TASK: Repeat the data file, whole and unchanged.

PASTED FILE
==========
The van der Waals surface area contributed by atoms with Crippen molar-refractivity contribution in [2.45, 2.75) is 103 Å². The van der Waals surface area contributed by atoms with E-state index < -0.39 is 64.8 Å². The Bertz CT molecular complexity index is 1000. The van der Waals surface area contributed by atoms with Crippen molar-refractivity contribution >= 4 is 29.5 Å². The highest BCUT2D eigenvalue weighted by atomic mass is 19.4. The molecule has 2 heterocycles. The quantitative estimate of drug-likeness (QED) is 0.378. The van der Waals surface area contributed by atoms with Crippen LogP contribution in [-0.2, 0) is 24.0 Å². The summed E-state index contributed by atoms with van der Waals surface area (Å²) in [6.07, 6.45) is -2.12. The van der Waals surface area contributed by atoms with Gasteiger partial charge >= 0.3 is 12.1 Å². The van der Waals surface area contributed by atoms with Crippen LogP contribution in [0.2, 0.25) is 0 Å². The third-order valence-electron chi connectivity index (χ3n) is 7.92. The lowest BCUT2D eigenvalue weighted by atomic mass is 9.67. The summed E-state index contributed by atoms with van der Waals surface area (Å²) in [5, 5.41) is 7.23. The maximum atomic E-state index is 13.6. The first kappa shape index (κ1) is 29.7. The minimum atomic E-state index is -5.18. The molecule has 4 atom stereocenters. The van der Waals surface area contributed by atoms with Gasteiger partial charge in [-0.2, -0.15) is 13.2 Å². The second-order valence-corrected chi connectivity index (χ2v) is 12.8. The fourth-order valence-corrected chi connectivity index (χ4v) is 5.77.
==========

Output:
The van der Waals surface area contributed by atoms with Crippen molar-refractivity contribution in [2.45, 2.75) is 103 Å². The van der Waals surface area contributed by atoms with E-state index < -0.39 is 64.8 Å². The Bertz CT molecular complexity index is 1000. The van der Waals surface area contributed by atoms with Crippen molar-refractivity contribution >= 4 is 29.5 Å². The highest BCUT2D eigenvalue weighted by atomic mass is 19.4. The molecule has 2 heterocycles. The quantitative estimate of drug-likeness (QED) is 0.378. The van der Waals surface area contributed by atoms with Crippen LogP contribution in [-0.2, 0) is 24.0 Å². The summed E-state index contributed by atoms with van der Waals surface area (Å²) in [6.07, 6.45) is -2.12. The van der Waals surface area contributed by atoms with Gasteiger partial charge >= 0.3 is 12.1 Å². The van der Waals surface area contributed by atoms with Crippen LogP contribution in [0.2, 0.25) is 0 Å². The third-order valence-electron chi connectivity index (χ3n) is 7.92. The lowest BCUT2D eigenvalue weighted by atomic mass is 9.67. The summed E-state index contributed by atoms with van der Waals surface area (Å²) in [5, 5.41) is 7.23. The maximum atomic E-state index is 13.6. The first kappa shape index (κ1) is 29.7. The minimum atomic E-state index is -5.18. The molecule has 4 atom stereocenters. The van der Waals surface area contributed by atoms with Gasteiger partial charge in [-0.2, -0.15) is 13.2 Å². The second-order valence-corrected chi connectivity index (χ2v) is 12.8. The fourth-order valence-corrected chi connectivity index (χ4v) is 5.77.